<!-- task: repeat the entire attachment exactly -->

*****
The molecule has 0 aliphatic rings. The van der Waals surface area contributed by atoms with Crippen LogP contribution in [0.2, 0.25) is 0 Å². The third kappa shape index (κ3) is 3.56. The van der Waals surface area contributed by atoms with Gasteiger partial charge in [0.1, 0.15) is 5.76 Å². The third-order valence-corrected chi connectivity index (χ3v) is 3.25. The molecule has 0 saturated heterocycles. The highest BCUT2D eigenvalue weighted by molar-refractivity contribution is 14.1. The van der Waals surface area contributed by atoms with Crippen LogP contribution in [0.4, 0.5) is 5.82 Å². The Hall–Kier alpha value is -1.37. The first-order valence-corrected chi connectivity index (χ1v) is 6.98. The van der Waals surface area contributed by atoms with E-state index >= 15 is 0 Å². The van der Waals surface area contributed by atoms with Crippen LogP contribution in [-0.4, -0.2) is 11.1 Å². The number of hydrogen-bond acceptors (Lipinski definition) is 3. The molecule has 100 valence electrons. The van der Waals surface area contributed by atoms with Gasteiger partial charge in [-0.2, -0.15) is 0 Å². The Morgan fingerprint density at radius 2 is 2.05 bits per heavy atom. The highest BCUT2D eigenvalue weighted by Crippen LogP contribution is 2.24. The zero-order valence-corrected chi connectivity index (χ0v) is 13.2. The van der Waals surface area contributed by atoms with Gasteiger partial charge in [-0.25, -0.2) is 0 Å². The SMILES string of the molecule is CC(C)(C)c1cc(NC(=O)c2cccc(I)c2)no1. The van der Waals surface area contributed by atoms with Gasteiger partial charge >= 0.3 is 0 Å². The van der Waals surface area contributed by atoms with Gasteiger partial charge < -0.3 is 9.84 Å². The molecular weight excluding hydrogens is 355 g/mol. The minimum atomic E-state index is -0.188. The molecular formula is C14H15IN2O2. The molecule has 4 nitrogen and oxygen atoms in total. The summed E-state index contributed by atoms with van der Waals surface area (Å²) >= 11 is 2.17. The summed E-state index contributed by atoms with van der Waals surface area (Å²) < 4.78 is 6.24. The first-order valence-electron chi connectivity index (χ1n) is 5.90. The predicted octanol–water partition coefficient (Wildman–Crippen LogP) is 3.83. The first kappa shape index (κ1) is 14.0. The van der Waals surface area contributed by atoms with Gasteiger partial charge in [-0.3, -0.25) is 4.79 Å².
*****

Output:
The molecule has 0 aliphatic rings. The van der Waals surface area contributed by atoms with Crippen LogP contribution in [0.2, 0.25) is 0 Å². The third kappa shape index (κ3) is 3.56. The van der Waals surface area contributed by atoms with Gasteiger partial charge in [0.1, 0.15) is 5.76 Å². The third-order valence-corrected chi connectivity index (χ3v) is 3.25. The molecule has 0 saturated heterocycles. The highest BCUT2D eigenvalue weighted by molar-refractivity contribution is 14.1. The van der Waals surface area contributed by atoms with Crippen LogP contribution in [0.4, 0.5) is 5.82 Å². The Hall–Kier alpha value is -1.37. The first-order valence-corrected chi connectivity index (χ1v) is 6.98. The van der Waals surface area contributed by atoms with E-state index >= 15 is 0 Å². The van der Waals surface area contributed by atoms with Crippen LogP contribution in [-0.4, -0.2) is 11.1 Å². The number of hydrogen-bond acceptors (Lipinski definition) is 3. The molecule has 100 valence electrons. The van der Waals surface area contributed by atoms with Gasteiger partial charge in [-0.2, -0.15) is 0 Å². The Morgan fingerprint density at radius 2 is 2.05 bits per heavy atom. The highest BCUT2D eigenvalue weighted by Crippen LogP contribution is 2.24. The zero-order valence-corrected chi connectivity index (χ0v) is 13.2. The van der Waals surface area contributed by atoms with Gasteiger partial charge in [-0.25, -0.2) is 0 Å². The SMILES string of the molecule is CC(C)(C)c1cc(NC(=O)c2cccc(I)c2)no1. The van der Waals surface area contributed by atoms with Gasteiger partial charge >= 0.3 is 0 Å². The van der Waals surface area contributed by atoms with Gasteiger partial charge < -0.3 is 9.84 Å². The molecular weight excluding hydrogens is 355 g/mol. The minimum atomic E-state index is -0.188. The molecular formula is C14H15IN2O2. The molecule has 4 nitrogen and oxygen atoms in total. The summed E-state index contributed by atoms with van der Waals surface area (Å²) >= 11 is 2.17. The summed E-state index contributed by atoms with van der Waals surface area (Å²) < 4.78 is 6.24. The first-order valence-electron chi connectivity index (χ1n) is 5.90. The predicted octanol–water partition coefficient (Wildman–Crippen LogP) is 3.83. The first kappa shape index (κ1) is 14.0. The van der Waals surface area contributed by atoms with Gasteiger partial charge in [-0.3, -0.25) is 4.79 Å².